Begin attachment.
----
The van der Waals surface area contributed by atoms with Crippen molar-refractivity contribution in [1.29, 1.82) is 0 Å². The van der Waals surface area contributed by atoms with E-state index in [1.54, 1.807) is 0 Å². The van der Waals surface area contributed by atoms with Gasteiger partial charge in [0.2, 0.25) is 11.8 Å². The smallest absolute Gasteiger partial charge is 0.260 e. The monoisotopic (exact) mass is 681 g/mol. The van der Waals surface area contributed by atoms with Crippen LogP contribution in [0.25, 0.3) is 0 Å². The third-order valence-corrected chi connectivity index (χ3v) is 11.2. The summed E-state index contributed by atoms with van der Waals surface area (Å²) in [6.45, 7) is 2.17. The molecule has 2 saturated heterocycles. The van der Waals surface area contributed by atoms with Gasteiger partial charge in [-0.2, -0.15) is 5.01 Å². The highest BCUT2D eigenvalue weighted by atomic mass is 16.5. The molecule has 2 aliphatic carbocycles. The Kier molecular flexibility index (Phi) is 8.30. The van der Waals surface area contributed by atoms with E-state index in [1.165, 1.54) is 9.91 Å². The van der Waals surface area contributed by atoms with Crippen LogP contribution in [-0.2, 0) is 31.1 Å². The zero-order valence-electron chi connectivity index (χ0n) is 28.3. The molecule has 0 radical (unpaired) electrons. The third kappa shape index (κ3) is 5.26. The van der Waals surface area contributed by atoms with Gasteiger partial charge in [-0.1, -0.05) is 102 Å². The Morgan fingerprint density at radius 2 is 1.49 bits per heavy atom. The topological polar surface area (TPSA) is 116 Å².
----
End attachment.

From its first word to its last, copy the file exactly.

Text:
The van der Waals surface area contributed by atoms with Crippen molar-refractivity contribution in [1.29, 1.82) is 0 Å². The van der Waals surface area contributed by atoms with E-state index in [1.54, 1.807) is 0 Å². The van der Waals surface area contributed by atoms with Gasteiger partial charge in [0.2, 0.25) is 11.8 Å². The smallest absolute Gasteiger partial charge is 0.260 e. The monoisotopic (exact) mass is 681 g/mol. The van der Waals surface area contributed by atoms with Crippen LogP contribution in [0.25, 0.3) is 0 Å². The third-order valence-corrected chi connectivity index (χ3v) is 11.2. The summed E-state index contributed by atoms with van der Waals surface area (Å²) in [6.45, 7) is 2.17. The molecule has 2 saturated heterocycles. The van der Waals surface area contributed by atoms with Gasteiger partial charge in [-0.2, -0.15) is 5.01 Å². The highest BCUT2D eigenvalue weighted by atomic mass is 16.5. The molecule has 2 aliphatic carbocycles. The Kier molecular flexibility index (Phi) is 8.30. The van der Waals surface area contributed by atoms with E-state index in [1.165, 1.54) is 9.91 Å². The van der Waals surface area contributed by atoms with Crippen LogP contribution in [-0.2, 0) is 31.1 Å². The zero-order valence-electron chi connectivity index (χ0n) is 28.3. The molecule has 0 radical (unpaired) electrons. The third kappa shape index (κ3) is 5.26. The van der Waals surface area contributed by atoms with Gasteiger partial charge in [-0.1, -0.05) is 102 Å². The Morgan fingerprint density at radius 2 is 1.49 bits per heavy atom. The topological polar surface area (TPSA) is 116 Å².